In 2003, more than twenty people lost their lives in a series of fires where the flames moved faster than many residents could flee. When people complained that officials didn't offer enough prior warning, Sergeant Conrad Grayson responded, "We're begging people to leave, and they don't take us seriously. ... The ones who listened to me left the area and lived. The ones who didn't, died."
The only prudent response to a dire warning is to flee. That's certainly true when you find yourself in the path of a raging, out-of-control forest fire. But what about when circumstances in your life make you feel out of control?
Psalm 11 is the place to go. It was written by David, Israel's shepherd king, at a time when his life began to feel unhinged. He was being hunted and haunted by King Saul, who was determined to kill him. David's words offer insight into the reality of fear and the contrasting power of faith.
David had received a word of warning from a close advisor, urging him to run for the hills like a bird flying to the mountains for safety. Instead, David paused and considered a compelling question: "If the foundations are destroyed, what can the righteous do?" (11:3 NKJV).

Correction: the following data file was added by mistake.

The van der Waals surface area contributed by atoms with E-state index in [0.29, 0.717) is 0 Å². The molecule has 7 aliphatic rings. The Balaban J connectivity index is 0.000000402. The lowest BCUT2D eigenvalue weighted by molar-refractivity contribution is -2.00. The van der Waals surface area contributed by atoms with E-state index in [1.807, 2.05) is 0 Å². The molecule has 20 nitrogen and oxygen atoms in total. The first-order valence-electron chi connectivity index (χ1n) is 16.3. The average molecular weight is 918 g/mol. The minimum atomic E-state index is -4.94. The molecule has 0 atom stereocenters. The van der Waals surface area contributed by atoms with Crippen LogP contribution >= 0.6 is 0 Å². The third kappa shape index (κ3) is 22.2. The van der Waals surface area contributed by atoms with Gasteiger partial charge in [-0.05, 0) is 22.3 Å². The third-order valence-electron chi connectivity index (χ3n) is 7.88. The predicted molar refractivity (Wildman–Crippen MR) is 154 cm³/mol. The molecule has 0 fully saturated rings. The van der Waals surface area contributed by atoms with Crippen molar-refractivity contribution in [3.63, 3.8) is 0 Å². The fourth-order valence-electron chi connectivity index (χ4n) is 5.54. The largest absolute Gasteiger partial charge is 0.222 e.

Great question! Webster tells us that a foundation is "the basis upon which something stands or is supported." Every house has a foundation. Every significant structure, every multiple-storied high-rise has a foundation. The taller the building, the deeper and more substantial its foundation. Destroy the building's foundation, and you've toppled everything.
A particularly devastating strategy of ISIS has been to move into the areas they overtake and begin destroying the foundations of that particular culture. Historical monuments and long-standing remains of ancient structures as well as intricately preserved works of art and architecture are systematically leveled by the terror group. Not only has the landscape been irreversibly altered, the collective psyche of the inhabitants of these lands has been forever ravaged and diminished.
Foundations are everything. If our foundations are in place, then nothing else really matters.
That is precisely David's point in Psalm 11. David is not referring to literal structures or great works of art or even layered stones that comprise enormous fortress walls. David's psalm is about standing firm in life when one's entire world seems on fire, when devastation seems imminent.
The righteous — people whose lives are rightly related to God by faith in Jesus Christ — stand on a firm foundation.
Now, should the foundation of a life be destroyed, that life crumbles. But if the foundation remains secure, no amount of stress — in David's case, no brutalattack on his life by Saul or painful backstabbing from his own son Absalom — would cause his life to fracture or ultimately crumble. David envisioned those threats as arrows coming from warriors. In his psalm, he uses a vivid word picture: "The wicked are stringing their bows and fitting their arrows on the bowstrings. They shoot from the shadows at those whose hearts are right" (11:2NLT).